The first layer of the superstructure is a metalization layer, typically the third metalization layer and therefore often called M3. The first two metalization layers are typically required to interconnect the circuitry fabricated on the substrate. The third metalization layer is deposited on the insulating layer and patterned to form address electrodes 110 and a mirror bias connection 112. Some micromirror designs have landing electrodes which are separate and distinct structures but are electrically connected to the mirror bias connection 112. Landing electrodes limit the rotation of the mirror 102 and prevent the rotated mirror 102 or hinge yoke 114 from touching the address electrodes 110, which have a voltage potential relative to the mirror 102. If the mirror 102 contacts the address electrodes 110, the resulting short circuit could fuse the torsion hinges 116 or weld the mirror 102 to the address electrodes 110, in either case ruining the micromirror.
Since the same voltage is always applied both to the landing electrodes and the mirrors 102, the mirror bias connection and the landing electrodes are preferably combined in a single structure when possible. The landing electrodes are combined with the mirror bias connection 112 by including regions on the mirror bias/reset connection 112, called landing sites, which mechanically limit the rotation of the mirror 102 by contacting either the mirror 102 or the torsion hinge yoke 114. These landing sites are often coated with a material chosen to reduce the tendency of the mirror 102 and torsion hinge yoke 114 to stick to the landing site.
Mirror bias/reset voltages travel to each mirror 102 through a combination of paths using both the mirror bias/reset metalization 112 and the mirrors and torsion beams of adjacent mirror elements. Split reset designs require the array of mirrors to be subdivided into multiple subarrays each having an independent mirror bias connection. The landing electrode/mirror bias 112 configuration shown in FIG. 3 is ideally suited to split reset applications since the micromirror elements are easily segregated into electrically isolated rows or columns simply by isolating the mirror bias/reset layer between the subarrays. The mirror bias/reset layer of FIG. 3 is shown divided into rows of isolated elements.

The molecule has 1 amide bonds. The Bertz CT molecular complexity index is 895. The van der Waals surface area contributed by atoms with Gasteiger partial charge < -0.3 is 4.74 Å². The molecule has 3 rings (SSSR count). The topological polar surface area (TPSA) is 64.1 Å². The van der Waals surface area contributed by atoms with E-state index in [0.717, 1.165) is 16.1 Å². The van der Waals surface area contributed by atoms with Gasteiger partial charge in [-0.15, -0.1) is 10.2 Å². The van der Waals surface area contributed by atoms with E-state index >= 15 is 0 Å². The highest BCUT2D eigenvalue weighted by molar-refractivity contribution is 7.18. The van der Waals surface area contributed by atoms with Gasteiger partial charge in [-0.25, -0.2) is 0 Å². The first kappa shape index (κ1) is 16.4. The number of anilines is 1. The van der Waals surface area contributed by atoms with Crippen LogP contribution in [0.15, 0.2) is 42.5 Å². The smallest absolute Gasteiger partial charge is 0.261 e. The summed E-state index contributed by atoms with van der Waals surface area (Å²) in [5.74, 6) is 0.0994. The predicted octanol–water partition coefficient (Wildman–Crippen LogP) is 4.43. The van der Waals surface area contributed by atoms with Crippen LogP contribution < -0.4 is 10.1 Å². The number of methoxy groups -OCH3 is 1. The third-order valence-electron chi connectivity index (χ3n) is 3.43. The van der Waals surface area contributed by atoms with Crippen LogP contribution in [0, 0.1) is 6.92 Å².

A first layer of supports, typically called spacervias, is fabricated on the metal layer forming the address electrodes 110 and mirror bias connections 112. These spacervias, which include both hinge support spacervias 116 and upper address electrode spacervias 118, are typically formed by spinning a thin spacer layer over the address electrodes 110 and mirror bias connections 112. This thin spacer layer is typically a 1 μm thick layer of positive photoresist. After the photoresist layer is deposited, it is exposed, patterned, and deep UV hardened to form holes in which the spacervias will be formed. This spacer layer and a thicker spacer layer used later in the fabrication process are often called sacrificial layers since they are used only as forms during the fabrication process and are removed from the device prior to device operation.
A thin layer of metal is sputtered onto the spacer layer and into the holes. An oxide is then deposited over the thin metal layer and patterned to form an etch mask over the regions that later will form hinges 120. A thicker layer of metal, typically an aluminum alloy, is sputtered over the thin layer and oxide etch masks. Another layer of oxide is deposited and patterned to define the hinge yoke 114, hinge cap 122, and the upper address electrodes 124. After this second oxide layer is patterned, the two metals layers are etched simultaneously and the oxide etch stops removed to leave thick rigid hinge yokes 114, hinge caps 122, and upper address electrodes 124, and thin flexible torsion beams 120.